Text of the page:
Student Gallery
Program Overview
Program Requirements
Program Handbook
Course Syllabi
Financial Matters
Frequently Asked Questions
Program Forms
Current Students

Frequently Asked Questions

Transfer of Course Credit

Can a student transfer courses to the Ph.D. program that were originally counted for an MSU master's degree?


How about courses taken at another university, whether or not a degree was received?

There is no fixed limit for transfer courses for other institutions. However, all transfer credits must be approved as part of the student's program plan by his or her guidance committee and confirmed by the program coordinator and associate dean for student affairs. This means that the question of whether transfer courses will count cannot be firmly resolved until the second year of a student's enrollment, when the program planning process occurs within a guidance committee. The central question is always: what courses will best serve the student's program needs. Realistically, students should not expect to transfer in a large number of courses from another institution, since they will need to construct a course of study that reflects MSU's concentrations and strengths in educational policy. There is one set of requirements that is more often open to transfer proposals: the inquiry and research methods requirement. It is difficult, nevertheless, to imagine an appropriate program plan that would include more than three transfer courses.

Are there any other limitations on transfer credit?

In order to count toward the Ph.D. degree, a course must be less than eight years old at the time when the degree is to be conferred. That means, for example, that if a student took courses in 1998, then entered the doctoral program here in 2003, was here for six years and was getting the degree in 2009, credit for the pre-admission courses would not count since they were taken more than eight years prior to graduation.

Can a student apply MSU courses taken through Lifelong Learning toward doctoral program requirements? (Typically this arises in cases where the student took doctoral courses prior to enrollment in the doctoral program.)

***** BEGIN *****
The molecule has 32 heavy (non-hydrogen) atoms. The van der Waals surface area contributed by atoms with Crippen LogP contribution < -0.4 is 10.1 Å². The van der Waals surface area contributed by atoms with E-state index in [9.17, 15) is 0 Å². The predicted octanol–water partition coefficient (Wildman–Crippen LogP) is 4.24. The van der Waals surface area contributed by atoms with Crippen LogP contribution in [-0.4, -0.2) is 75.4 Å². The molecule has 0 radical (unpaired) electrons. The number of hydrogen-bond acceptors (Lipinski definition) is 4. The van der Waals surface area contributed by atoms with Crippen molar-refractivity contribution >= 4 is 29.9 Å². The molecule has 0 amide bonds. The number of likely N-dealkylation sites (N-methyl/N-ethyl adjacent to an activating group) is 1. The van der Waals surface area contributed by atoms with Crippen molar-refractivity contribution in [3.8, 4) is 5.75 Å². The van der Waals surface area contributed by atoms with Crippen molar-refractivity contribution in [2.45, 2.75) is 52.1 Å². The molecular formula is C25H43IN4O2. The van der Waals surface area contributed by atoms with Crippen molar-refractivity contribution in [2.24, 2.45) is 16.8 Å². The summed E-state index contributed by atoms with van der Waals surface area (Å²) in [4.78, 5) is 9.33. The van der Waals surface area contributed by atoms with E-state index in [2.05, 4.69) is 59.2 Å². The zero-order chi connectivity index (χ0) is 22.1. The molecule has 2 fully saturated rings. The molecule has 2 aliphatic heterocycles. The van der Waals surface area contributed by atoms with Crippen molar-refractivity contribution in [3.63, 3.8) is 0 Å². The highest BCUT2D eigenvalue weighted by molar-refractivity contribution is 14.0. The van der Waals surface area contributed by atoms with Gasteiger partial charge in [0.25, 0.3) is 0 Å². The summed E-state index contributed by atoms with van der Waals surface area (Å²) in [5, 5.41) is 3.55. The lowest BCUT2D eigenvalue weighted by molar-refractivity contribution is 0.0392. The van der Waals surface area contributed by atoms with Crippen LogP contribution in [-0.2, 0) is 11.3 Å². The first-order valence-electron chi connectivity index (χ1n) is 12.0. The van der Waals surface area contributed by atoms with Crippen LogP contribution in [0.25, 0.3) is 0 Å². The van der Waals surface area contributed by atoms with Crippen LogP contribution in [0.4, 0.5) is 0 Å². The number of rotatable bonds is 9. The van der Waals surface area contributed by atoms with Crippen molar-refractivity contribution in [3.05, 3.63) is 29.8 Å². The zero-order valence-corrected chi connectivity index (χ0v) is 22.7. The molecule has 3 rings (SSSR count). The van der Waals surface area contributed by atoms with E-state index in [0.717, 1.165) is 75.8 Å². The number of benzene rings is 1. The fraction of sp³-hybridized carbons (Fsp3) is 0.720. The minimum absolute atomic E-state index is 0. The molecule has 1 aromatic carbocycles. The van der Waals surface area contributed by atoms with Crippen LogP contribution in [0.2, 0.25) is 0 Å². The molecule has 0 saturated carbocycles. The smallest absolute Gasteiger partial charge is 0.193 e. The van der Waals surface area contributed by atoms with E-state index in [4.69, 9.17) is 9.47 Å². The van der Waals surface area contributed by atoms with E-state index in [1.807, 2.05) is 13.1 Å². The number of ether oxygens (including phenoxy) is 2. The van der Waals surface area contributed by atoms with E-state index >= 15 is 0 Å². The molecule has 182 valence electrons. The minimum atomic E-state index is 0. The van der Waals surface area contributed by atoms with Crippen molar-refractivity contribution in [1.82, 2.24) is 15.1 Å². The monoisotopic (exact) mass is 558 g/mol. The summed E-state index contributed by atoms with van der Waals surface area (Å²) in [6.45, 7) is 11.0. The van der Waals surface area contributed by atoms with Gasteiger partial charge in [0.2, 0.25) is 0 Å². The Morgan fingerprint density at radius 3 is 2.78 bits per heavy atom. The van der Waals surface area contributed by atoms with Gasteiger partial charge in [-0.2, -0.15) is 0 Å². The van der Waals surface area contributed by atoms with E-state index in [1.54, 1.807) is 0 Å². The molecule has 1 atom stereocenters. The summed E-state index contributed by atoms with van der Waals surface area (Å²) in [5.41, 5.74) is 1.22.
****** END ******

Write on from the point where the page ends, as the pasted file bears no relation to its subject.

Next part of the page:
Yes, but only as part of an approved program plan.The procedure is this: First, the student and guidance committee develop an appropriate program plan that includes one or more Lifelong Learning courses. Then, once this plan has received approval, the advisor needs to file an Administrative Action form. According to the Academic Programs book, “No more than 10 credits earned while under the Lifelong Education status may be applied to the graduate degree program. Courses earned under the Undergraduate Lifelong Education status may not be applied to a graduate degree program."

Course-Taking Options

Can 800-level courses count towards the Ph.D.?

Yes, you can even take undergraduate courses for Ph.D. credit. However, only a very limited number of such courses are generally appropriate, and they must be approved as part of a program plan by the guidance committee, program coordinator, and associate dean for student affairs. Most master’s courses in education focus on meeting the professional development needs of educational practitioners and are not well suited to a research-oriented, academic doctoral program. But, as in the case of transfer credit, the central question is what classes a guidance committee feels are appropriate for a student’s doctoral program. The same holds true for independent studies.

Can a student take courses offered in other colleges and other departments within the College of Education and have them count towards his/her program?